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Emmy's January Find: Treasures from our Collection


Each month, Emmy - one of our volunteers on The Gardeners' House Penzance project - will be bringing us a fascinating insight into one of the pieces in our collection.

The Hypatia Trust, home to The Gardeners' House project, is home to an archive of over 2000 volumes documenting the natural history of Cornwall.


We'll be building on this archive to support the creation of new botanical collections and a rare plant registry - but for now, we're excited to bring you Emmy's Finds.


Emmy’s Finds: Discoveries in the Gardener’s House Book Collection

Antarctic Penguins – Dr. G. Murray Levick,, R.N.

William Heinemann, London 1914


George Murray Levick (3 July 1876 – 30 May 1956) was a British Antarctic explorer, naval surgeon and founder of the Public Schools Exploring Society.


He was given leave of absence to accompany Robert Falcon Scott as surgeon and zoologist on his Terra Nova expedition. Levick photographed extensively throughout the expedition. Prevented by pack ice from embarking on the Terra Nova in February 1912, Levick and the other five members of the party (Victor L. A. Campbell, Raymond Priestley, George Abbott, Harry Dickason, and Frank Browning) were forced to overwinter on Inexpressible Island in a cramped ice cave.


Part of the Northern Party, Levick spent the austral summer of 1911–1912 at Cape Adare in the midst of an Adélie penguin rookery. To date, this has been the only study of the Cape Adare rookery, the largest Adélie penguin colony in the world, and he has been the only one to spend an entire breeding cycle there. His observations of the courting, mating, and chick-rearing behaviours of these birds are recorded in his book Antarctic Penguins.




Emmy tells us:


Despite having been published well over a hundred years ago, this remains the most comprehensive study of Adelie penguin behaviour in existence. That said, it is a lot more fun to read than that sounds.


First, because penguins are fascinating birds. To borrow Murray Levick’s description: “His carriage is very confident as he approaches you…, curiosity in his every movement…After a careful inspection, he may suddenly lose all interest in you, and ruffling up his feathers sink into a doze.” They also appear to interact in interesting and (to us) amusing ways: “Arrived at length at the water’s edge… The object of every bird in the party seemed to be to get one of the others to enter the water first…for some time they would chase one another about, seemingly bent on having a good game, each bird intent on finding any excuse from being the first in.”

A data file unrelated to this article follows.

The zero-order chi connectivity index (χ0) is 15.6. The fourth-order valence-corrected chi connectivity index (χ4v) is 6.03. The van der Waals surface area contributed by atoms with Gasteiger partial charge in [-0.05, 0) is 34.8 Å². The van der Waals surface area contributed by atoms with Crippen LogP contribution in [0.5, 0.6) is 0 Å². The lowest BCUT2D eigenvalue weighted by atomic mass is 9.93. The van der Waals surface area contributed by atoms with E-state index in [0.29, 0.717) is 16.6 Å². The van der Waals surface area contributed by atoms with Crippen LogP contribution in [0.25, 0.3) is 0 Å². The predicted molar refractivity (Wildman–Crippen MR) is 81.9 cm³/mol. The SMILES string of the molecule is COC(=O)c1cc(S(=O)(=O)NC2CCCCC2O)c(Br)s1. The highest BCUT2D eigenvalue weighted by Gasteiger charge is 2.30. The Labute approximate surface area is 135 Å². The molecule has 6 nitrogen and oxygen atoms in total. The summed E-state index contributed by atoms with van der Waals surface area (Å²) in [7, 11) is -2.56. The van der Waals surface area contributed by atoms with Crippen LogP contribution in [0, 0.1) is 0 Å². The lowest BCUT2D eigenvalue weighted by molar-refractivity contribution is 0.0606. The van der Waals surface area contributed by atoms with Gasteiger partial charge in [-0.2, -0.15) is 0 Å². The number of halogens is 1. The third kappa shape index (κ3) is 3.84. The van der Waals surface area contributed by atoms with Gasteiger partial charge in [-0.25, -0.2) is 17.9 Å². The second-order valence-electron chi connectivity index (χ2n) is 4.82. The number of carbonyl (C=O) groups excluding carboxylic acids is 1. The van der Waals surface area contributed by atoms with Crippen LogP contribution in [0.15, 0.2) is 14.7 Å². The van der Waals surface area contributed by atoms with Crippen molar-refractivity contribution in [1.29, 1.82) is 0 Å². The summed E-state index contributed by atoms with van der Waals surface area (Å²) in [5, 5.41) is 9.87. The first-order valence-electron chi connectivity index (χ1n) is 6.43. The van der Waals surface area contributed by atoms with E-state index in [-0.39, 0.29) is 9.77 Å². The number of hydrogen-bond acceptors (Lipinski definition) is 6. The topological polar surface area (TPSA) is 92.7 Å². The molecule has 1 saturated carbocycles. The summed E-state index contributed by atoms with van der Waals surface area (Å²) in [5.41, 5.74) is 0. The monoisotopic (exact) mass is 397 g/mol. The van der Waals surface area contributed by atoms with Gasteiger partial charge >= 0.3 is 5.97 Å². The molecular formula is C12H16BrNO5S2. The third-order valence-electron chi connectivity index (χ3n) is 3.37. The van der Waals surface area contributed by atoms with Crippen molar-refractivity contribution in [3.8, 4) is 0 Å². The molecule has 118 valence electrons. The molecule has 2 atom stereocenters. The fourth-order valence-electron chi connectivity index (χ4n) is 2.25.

Secondly, Murray Levick writes well, and his evident affection and respect for the animals he is studying endears him to you as you read. Unlike the crews of some modern television programmes, he is clearly not keen to watch animals suffer, and records several compassionate interventions – including rebuilding a flooded nest for one pair, and killing penguins with unsurviveable wounds after a rockslide.


As he puts it: “Of all the animals of which I have had any experience, I think the Adelie penguin is the very bravest. The more we saw of them the fonder we became of them and the more we admired their indomitable courage.”


Speaking of indomitable courage brings me to the final element that makes this book so interesting – the context. Although it is not made clear by Murray Levick (possibly because contemporary readers would have known), he travelled to Antarctica as a member of Scott’s expedition, which had scientific objectives as well as the aim to conquer the South Pole.


The book ends in March 1912 at the end of the Antarctic summer breeding season: “The last penguin had gone, and the sun disappearing below the horizon, left us alone with the Antarctic night”. Meanwhile, Scott and the Polar Party were in their final weeks of life.


Due to heavy pack ice the Terra Nova was unable to reach Murray Levick’s group, and they spent that winter and the following Antarctic summer in a snow cave, suffering frostbite, dysentery and hunger, until they reached base camp, by their own efforts, on 7 November 1912. A few weeks later, the frozen bodies of the Polar Party were found.


We'll be bringing another blog from Emmy in December - if there's particular areas of interest you'd like us to feature, please do let us know on communications@thegardenershouse.org

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